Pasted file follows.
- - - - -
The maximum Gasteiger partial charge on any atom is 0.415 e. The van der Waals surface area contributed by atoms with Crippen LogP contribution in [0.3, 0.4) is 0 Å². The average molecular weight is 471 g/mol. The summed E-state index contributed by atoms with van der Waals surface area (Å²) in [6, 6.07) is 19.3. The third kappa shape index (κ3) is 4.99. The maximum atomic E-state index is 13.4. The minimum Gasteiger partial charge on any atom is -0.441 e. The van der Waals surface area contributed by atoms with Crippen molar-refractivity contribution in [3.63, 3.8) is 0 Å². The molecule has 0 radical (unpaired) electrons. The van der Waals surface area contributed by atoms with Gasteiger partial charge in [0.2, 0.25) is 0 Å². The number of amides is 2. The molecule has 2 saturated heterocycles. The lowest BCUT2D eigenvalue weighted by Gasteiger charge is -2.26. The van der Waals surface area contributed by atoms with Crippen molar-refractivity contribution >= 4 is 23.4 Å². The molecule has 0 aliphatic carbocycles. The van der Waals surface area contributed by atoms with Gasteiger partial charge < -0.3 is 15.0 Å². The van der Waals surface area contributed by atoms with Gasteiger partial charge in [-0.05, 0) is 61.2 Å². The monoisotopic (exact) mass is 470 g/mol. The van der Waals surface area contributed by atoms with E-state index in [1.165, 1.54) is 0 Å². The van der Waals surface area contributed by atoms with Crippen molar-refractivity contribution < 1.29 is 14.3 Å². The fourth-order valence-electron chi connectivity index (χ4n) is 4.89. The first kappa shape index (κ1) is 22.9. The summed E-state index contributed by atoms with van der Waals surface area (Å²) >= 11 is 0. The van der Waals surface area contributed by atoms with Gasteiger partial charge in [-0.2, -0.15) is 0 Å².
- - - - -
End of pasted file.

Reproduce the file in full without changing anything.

The maximum Gasteiger partial charge on any atom is 0.415 e. The van der Waals surface area contributed by atoms with Crippen LogP contribution in [0.3, 0.4) is 0 Å². The average molecular weight is 471 g/mol. The summed E-state index contributed by atoms with van der Waals surface area (Å²) in [6, 6.07) is 19.3. The third kappa shape index (κ3) is 4.99. The maximum atomic E-state index is 13.4. The minimum Gasteiger partial charge on any atom is -0.441 e. The van der Waals surface area contributed by atoms with Crippen molar-refractivity contribution in [3.63, 3.8) is 0 Å². The molecule has 0 radical (unpaired) electrons. The van der Waals surface area contributed by atoms with Gasteiger partial charge in [0.2, 0.25) is 0 Å². The number of amides is 2. The molecule has 2 saturated heterocycles. The lowest BCUT2D eigenvalue weighted by Gasteiger charge is -2.26. The van der Waals surface area contributed by atoms with Crippen molar-refractivity contribution >= 4 is 23.4 Å². The molecule has 0 aliphatic carbocycles. The van der Waals surface area contributed by atoms with Gasteiger partial charge < -0.3 is 15.0 Å². The van der Waals surface area contributed by atoms with Gasteiger partial charge in [-0.05, 0) is 61.2 Å². The monoisotopic (exact) mass is 470 g/mol. The van der Waals surface area contributed by atoms with E-state index in [1.165, 1.54) is 0 Å². The van der Waals surface area contributed by atoms with Crippen molar-refractivity contribution < 1.29 is 14.3 Å². The fourth-order valence-electron chi connectivity index (χ4n) is 4.89. The first kappa shape index (κ1) is 22.9. The summed E-state index contributed by atoms with van der Waals surface area (Å²) >= 11 is 0. The van der Waals surface area contributed by atoms with Gasteiger partial charge in [-0.2, -0.15) is 0 Å².